Mueller, U.S. Pat. No. 4,188,443 handles this problem in a 5 layer film by selecting the compositions of the second and fourth layers such that they are above their melt temperature during the orientation process (col. 5 line 43). While this mechanism is successful in relieving the interfacial stresses of the orientation process, only 3 of the 5 layer may be truly molecularly oriented, and selection of material compositions for layers 2 and 4 may be severely limited by the melting temperature requirements.
Yamada, U.S. Pat. No. 4,261,473 teaches a balanched 3 layer film, as in his EXAMPLE 10, wherein the outer layers are polyethylene terephthalate and the core layer is EVOH. Sheets of this film are preheated for a lengthy 5 minutes, apparently to reach steady state temperature throughout the film thickness, before the film is stretched by drawing it into a "cup" shaped mold. Indeed, this process is more closely related to conventional thermoforming than to molecular orientation.
Mueller, U.S. Pat. No. 4,194,039 teaches a "balanced" 3-layer film (col. 6 line 23) that is a combination of olefins and olefin blends. The film is made by a plurality of extrusion steps and orientation steps.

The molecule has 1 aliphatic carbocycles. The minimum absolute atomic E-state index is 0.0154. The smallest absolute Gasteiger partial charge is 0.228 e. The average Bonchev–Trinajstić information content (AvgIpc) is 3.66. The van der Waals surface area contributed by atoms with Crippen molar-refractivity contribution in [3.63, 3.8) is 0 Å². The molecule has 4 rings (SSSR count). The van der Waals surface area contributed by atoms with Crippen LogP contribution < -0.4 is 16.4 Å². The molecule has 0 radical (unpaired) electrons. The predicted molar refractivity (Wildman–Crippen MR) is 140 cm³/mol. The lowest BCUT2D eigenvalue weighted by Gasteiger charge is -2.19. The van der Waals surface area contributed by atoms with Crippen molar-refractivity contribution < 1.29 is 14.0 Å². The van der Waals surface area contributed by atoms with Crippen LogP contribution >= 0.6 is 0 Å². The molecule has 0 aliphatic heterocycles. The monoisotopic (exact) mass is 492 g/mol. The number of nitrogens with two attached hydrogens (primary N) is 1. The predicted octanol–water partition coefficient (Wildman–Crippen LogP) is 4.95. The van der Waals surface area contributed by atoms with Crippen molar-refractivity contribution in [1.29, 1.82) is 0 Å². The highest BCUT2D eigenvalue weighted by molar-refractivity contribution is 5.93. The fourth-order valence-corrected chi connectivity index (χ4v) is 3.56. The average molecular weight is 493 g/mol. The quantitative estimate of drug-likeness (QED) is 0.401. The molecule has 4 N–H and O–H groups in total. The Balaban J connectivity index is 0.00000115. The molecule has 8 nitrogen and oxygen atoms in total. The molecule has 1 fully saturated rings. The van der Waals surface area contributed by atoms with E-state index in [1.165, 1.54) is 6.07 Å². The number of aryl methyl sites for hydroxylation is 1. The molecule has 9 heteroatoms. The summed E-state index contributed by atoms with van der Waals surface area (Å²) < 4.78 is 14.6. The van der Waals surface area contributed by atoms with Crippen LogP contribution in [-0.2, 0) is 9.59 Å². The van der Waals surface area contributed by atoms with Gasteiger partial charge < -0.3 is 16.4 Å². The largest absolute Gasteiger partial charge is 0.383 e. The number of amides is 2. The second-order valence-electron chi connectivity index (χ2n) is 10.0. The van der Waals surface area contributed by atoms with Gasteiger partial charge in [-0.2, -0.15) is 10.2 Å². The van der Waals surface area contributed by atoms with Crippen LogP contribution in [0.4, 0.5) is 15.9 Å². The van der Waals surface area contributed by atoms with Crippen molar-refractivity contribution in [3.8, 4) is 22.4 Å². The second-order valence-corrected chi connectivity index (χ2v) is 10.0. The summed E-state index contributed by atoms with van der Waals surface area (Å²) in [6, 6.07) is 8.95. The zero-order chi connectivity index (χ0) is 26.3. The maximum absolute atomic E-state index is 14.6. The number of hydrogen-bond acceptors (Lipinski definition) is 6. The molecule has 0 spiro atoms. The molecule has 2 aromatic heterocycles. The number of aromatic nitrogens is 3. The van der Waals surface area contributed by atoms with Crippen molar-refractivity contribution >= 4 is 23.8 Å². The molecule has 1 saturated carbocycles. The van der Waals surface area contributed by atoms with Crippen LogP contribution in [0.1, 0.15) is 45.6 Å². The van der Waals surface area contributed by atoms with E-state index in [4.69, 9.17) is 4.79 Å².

Bornstein U.S. Pat. No. 4,064,296 teaches an oriented 3 layer film having EVOH as the core layer. However, in Bornstein's film it is "crucial" (col. 4 line 65) that one of the two outer layers be cross-linked, i.e. by irradiation.
In copending application, Ser. No. 446,009, filed Dec. 1, 1982, and of common assignment herewith, there are disclosed four and five layer unbalanced oriented films and method of orientation. The films disclosed therein all had polypropylene as one surface layer, and no film was disclosed as having more than five layers.
It is an object of this invention to provide a multiple layer packaging film material which may have up to seven layers, and including nylon as an outer layer thereof, the film being economically competitive to make, and having a combination of attributes including, as functional physical properties, high barrier to gaseous transmission through the film, high interlayer adhesion, and good tear strengths; and as available perceived properties, high gloss, transparency, and stiffness. Preferrably the films are unbalanced in that conventional heat sealing equipment may be used to apply heat to the nylon side of the film, driving the heat through the film without undue distortion of the film to effect heat sealing of the layer on the opposite surface of the film. Such unbalanced films are readily adapted for use in conventional packaging equipment to economically package a variety of products.